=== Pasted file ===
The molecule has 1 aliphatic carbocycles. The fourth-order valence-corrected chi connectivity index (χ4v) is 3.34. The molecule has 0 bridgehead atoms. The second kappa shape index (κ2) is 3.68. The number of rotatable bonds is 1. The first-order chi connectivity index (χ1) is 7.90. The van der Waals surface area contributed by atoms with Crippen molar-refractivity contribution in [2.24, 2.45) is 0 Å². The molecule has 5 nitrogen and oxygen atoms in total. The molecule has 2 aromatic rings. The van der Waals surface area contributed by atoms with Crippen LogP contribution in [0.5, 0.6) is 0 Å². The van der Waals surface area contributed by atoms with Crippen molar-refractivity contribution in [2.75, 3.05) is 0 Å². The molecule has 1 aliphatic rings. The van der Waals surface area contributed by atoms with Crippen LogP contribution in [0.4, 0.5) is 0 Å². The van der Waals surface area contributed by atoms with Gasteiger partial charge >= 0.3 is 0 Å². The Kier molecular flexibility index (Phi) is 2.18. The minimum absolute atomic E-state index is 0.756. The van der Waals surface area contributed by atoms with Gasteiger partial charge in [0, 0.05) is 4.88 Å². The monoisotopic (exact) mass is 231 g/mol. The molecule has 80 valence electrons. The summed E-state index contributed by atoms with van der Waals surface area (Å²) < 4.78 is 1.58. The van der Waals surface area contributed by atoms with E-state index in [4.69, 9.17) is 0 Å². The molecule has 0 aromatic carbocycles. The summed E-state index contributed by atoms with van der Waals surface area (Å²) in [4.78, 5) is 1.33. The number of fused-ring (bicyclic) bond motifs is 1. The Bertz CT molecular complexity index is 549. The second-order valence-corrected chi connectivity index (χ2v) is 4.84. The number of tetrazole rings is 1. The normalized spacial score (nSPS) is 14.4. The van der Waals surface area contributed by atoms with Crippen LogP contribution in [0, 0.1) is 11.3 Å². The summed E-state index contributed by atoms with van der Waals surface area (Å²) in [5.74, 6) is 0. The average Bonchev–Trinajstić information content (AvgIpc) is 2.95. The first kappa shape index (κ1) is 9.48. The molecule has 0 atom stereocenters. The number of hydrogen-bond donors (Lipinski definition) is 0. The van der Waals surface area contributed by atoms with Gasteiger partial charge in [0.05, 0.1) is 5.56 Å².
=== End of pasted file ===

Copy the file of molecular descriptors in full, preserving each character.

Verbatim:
The molecule has 1 aliphatic carbocycles. The fourth-order valence-corrected chi connectivity index (χ4v) is 3.34. The molecule has 0 bridgehead atoms. The second kappa shape index (κ2) is 3.68. The number of rotatable bonds is 1. The first-order chi connectivity index (χ1) is 7.90. The van der Waals surface area contributed by atoms with Crippen molar-refractivity contribution in [2.24, 2.45) is 0 Å². The molecule has 5 nitrogen and oxygen atoms in total. The molecule has 2 aromatic rings. The van der Waals surface area contributed by atoms with Crippen LogP contribution in [0.5, 0.6) is 0 Å². The van der Waals surface area contributed by atoms with Crippen molar-refractivity contribution in [2.75, 3.05) is 0 Å². The molecule has 1 aliphatic rings. The van der Waals surface area contributed by atoms with Crippen LogP contribution in [0.4, 0.5) is 0 Å². The van der Waals surface area contributed by atoms with Gasteiger partial charge >= 0.3 is 0 Å². The Kier molecular flexibility index (Phi) is 2.18. The minimum absolute atomic E-state index is 0.756. The van der Waals surface area contributed by atoms with Gasteiger partial charge in [0, 0.05) is 4.88 Å². The monoisotopic (exact) mass is 231 g/mol. The molecule has 80 valence electrons. The summed E-state index contributed by atoms with van der Waals surface area (Å²) < 4.78 is 1.58. The van der Waals surface area contributed by atoms with E-state index in [4.69, 9.17) is 0 Å². The molecule has 0 aromatic carbocycles. The summed E-state index contributed by atoms with van der Waals surface area (Å²) in [4.78, 5) is 1.33. The number of fused-ring (bicyclic) bond motifs is 1. The Bertz CT molecular complexity index is 549. The second-order valence-corrected chi connectivity index (χ2v) is 4.84. The number of tetrazole rings is 1. The normalized spacial score (nSPS) is 14.4. The van der Waals surface area contributed by atoms with Crippen LogP contribution in [0, 0.1) is 11.3 Å². The summed E-state index contributed by atoms with van der Waals surface area (Å²) in [5.74, 6) is 0. The average Bonchev–Trinajstić information content (AvgIpc) is 2.95. The first kappa shape index (κ1) is 9.48. The molecule has 0 atom stereocenters. The number of hydrogen-bond donors (Lipinski definition) is 0. The van der Waals surface area contributed by atoms with Gasteiger partial charge in [0.05, 0.1) is 5.56 Å².